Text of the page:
When making coffee, most people opt for a full-strength cup of joe. But since a fortuitous accident in 1905 spurred the development of decaffeination methods, coffee lovers have a non-caffeinated way to enjoy their brew.
But how does decaf stack up against regular coffee? If you’re like most people, you’ve probably heard some negative things about it and wonder, “Is decaf coffee bad for you?” Today, we’re going to take a deep dive into the world of decaffeinated coffee to clear things up.
Keep reading to learn more.
Is Decaffeinated Coffee Bad for You?
Say the word “decaf” among coffee fans, and you’re likely to encounter some strong negative reactions.
Aside from gripes about taste and utility (why even bother drinking decaf?), the primary anti-decaf argument is that it’s chemically treated to remove the caffeine. And it’s true. Historically, toxic chemicals have been used as part of this process, which has given decaf a bad rep.
However, these processes have evolved considerably and any chemicals used are strictly regulated by the FDA. There are also now non-chemical methods of making decaf coffee, so you can rest assured that decaf coffee is completely safe.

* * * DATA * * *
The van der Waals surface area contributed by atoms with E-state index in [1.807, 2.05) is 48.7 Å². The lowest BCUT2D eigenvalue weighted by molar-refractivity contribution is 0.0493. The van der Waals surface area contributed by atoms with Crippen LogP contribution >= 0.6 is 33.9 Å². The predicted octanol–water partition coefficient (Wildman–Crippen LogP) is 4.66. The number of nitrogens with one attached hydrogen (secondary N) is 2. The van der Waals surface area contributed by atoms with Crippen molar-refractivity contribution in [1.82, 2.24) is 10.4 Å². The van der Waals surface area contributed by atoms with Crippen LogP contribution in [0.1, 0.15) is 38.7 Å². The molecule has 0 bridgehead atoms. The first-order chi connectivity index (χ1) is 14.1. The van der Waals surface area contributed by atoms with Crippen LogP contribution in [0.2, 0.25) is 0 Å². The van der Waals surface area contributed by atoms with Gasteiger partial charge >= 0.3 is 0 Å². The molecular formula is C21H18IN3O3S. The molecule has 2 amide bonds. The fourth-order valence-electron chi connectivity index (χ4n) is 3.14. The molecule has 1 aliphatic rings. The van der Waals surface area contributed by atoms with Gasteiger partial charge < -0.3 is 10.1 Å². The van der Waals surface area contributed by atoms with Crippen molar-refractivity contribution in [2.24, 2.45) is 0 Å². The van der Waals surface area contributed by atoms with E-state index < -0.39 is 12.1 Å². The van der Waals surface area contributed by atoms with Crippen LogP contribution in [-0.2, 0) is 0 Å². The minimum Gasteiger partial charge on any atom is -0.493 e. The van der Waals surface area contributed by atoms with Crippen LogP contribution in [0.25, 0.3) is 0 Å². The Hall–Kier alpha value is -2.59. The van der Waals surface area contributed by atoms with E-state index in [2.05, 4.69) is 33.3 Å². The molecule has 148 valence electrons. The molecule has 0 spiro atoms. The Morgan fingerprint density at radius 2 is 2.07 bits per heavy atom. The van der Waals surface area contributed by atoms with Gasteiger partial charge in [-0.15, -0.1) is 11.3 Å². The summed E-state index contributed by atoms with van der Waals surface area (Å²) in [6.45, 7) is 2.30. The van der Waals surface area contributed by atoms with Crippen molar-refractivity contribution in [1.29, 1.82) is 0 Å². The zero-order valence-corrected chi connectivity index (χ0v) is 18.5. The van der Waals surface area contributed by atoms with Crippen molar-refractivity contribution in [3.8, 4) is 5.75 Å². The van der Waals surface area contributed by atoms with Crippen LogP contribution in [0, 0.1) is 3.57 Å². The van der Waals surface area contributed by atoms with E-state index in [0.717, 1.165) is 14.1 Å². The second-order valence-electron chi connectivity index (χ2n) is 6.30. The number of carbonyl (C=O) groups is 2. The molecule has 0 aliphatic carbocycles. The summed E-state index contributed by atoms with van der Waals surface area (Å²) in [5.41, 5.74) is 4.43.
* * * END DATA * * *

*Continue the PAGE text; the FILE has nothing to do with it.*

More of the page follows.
How Much Caffeine Is Too Much?
Moderate caffeine consumption is a perfectly normal part of a healthy diet. Of course, the key word here is moderate. But just how much is that?
For most adults, anywhere up to 400 mg per day is okay (or about four or five cups of coffee). But caffeine affects folks differently, so some might be able to drink five cups per day just fine, while others may only tolerate a morning cup.
The recommendations for max caffeine consumption may also look different if you have certain health conditions. You’ll probably need to drink less if you:
- Are pregnant
- Are taking certain prescription medications
- Have blood pressure problems
And if you’re concerned about only having a small amount of caffeine daily, remember that coffee is not the only culprit. Caffeine is found in plenty of other food and beverages, so you may be getting more than you think.
Does Decaffeinated Coffee Have Risks?